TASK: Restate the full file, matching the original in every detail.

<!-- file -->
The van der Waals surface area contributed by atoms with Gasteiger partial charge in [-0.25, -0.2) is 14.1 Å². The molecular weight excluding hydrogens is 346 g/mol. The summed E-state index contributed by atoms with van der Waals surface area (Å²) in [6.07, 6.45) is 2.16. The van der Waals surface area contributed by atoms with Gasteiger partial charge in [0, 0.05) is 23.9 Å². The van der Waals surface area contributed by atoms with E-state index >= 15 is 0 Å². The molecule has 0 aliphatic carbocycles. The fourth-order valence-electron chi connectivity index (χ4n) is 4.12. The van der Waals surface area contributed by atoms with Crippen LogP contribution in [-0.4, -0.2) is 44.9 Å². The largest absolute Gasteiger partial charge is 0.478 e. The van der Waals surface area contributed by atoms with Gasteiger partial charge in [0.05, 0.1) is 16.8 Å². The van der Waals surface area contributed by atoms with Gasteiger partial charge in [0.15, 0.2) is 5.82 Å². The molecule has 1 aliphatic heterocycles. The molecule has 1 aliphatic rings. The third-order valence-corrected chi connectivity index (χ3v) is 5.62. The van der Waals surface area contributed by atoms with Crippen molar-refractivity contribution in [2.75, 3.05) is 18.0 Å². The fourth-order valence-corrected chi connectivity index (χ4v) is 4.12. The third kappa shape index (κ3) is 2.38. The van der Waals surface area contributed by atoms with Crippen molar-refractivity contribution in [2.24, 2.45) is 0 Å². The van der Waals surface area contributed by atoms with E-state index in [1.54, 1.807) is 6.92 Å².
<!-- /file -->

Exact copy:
The van der Waals surface area contributed by atoms with Gasteiger partial charge in [-0.25, -0.2) is 14.1 Å². The molecular weight excluding hydrogens is 346 g/mol. The summed E-state index contributed by atoms with van der Waals surface area (Å²) in [6.07, 6.45) is 2.16. The van der Waals surface area contributed by atoms with Gasteiger partial charge in [0, 0.05) is 23.9 Å². The van der Waals surface area contributed by atoms with E-state index >= 15 is 0 Å². The molecule has 0 aliphatic carbocycles. The fourth-order valence-electron chi connectivity index (χ4n) is 4.12. The van der Waals surface area contributed by atoms with Crippen LogP contribution in [-0.4, -0.2) is 44.9 Å². The largest absolute Gasteiger partial charge is 0.478 e. The van der Waals surface area contributed by atoms with Gasteiger partial charge in [0.05, 0.1) is 16.8 Å². The van der Waals surface area contributed by atoms with Gasteiger partial charge in [0.15, 0.2) is 5.82 Å². The molecule has 1 aliphatic heterocycles. The molecule has 1 aliphatic rings. The third-order valence-corrected chi connectivity index (χ3v) is 5.62. The van der Waals surface area contributed by atoms with Crippen molar-refractivity contribution in [2.75, 3.05) is 18.0 Å². The fourth-order valence-corrected chi connectivity index (χ4v) is 4.12. The third kappa shape index (κ3) is 2.38. The van der Waals surface area contributed by atoms with Crippen molar-refractivity contribution in [2.24, 2.45) is 0 Å². The van der Waals surface area contributed by atoms with E-state index in [1.54, 1.807) is 6.92 Å².